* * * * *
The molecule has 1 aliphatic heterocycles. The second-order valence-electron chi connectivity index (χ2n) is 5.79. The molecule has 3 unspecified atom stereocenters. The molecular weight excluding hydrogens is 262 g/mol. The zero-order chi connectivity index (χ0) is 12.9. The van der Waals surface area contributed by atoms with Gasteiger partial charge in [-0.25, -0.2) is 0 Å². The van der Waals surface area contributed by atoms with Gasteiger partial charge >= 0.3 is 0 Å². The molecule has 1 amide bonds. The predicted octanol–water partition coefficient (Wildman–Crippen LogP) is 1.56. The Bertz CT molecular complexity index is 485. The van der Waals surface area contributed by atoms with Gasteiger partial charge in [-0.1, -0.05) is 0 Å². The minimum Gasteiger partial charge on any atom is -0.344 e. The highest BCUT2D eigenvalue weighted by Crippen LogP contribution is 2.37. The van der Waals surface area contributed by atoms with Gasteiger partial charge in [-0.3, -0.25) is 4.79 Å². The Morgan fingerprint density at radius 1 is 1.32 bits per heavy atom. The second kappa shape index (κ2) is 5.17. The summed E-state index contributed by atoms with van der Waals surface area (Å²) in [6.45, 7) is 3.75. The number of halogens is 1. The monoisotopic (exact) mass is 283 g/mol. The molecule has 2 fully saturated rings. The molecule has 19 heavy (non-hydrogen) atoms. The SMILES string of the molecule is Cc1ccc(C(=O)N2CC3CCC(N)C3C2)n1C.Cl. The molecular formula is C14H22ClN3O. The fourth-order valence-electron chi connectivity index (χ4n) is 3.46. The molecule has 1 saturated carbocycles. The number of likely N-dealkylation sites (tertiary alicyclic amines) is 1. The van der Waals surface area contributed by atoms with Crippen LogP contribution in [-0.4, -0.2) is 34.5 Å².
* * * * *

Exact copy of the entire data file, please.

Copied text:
The molecule has 1 aliphatic heterocycles. The second-order valence-electron chi connectivity index (χ2n) is 5.79. The molecule has 3 unspecified atom stereocenters. The molecular weight excluding hydrogens is 262 g/mol. The zero-order chi connectivity index (χ0) is 12.9. The van der Waals surface area contributed by atoms with Gasteiger partial charge in [-0.25, -0.2) is 0 Å². The van der Waals surface area contributed by atoms with Gasteiger partial charge >= 0.3 is 0 Å². The molecule has 1 amide bonds. The predicted octanol–water partition coefficient (Wildman–Crippen LogP) is 1.56. The Bertz CT molecular complexity index is 485. The van der Waals surface area contributed by atoms with Gasteiger partial charge in [-0.1, -0.05) is 0 Å². The minimum Gasteiger partial charge on any atom is -0.344 e. The highest BCUT2D eigenvalue weighted by Crippen LogP contribution is 2.37. The van der Waals surface area contributed by atoms with Gasteiger partial charge in [-0.3, -0.25) is 4.79 Å². The Morgan fingerprint density at radius 1 is 1.32 bits per heavy atom. The second kappa shape index (κ2) is 5.17. The summed E-state index contributed by atoms with van der Waals surface area (Å²) in [6.45, 7) is 3.75. The number of halogens is 1. The monoisotopic (exact) mass is 283 g/mol. The molecule has 2 fully saturated rings. The molecule has 19 heavy (non-hydrogen) atoms. The SMILES string of the molecule is Cc1ccc(C(=O)N2CC3CCC(N)C3C2)n1C.Cl. The molecular formula is C14H22ClN3O. The fourth-order valence-electron chi connectivity index (χ4n) is 3.46. The molecule has 1 saturated carbocycles. The number of likely N-dealkylation sites (tertiary alicyclic amines) is 1. The van der Waals surface area contributed by atoms with Crippen LogP contribution in [-0.4, -0.2) is 34.5 Å².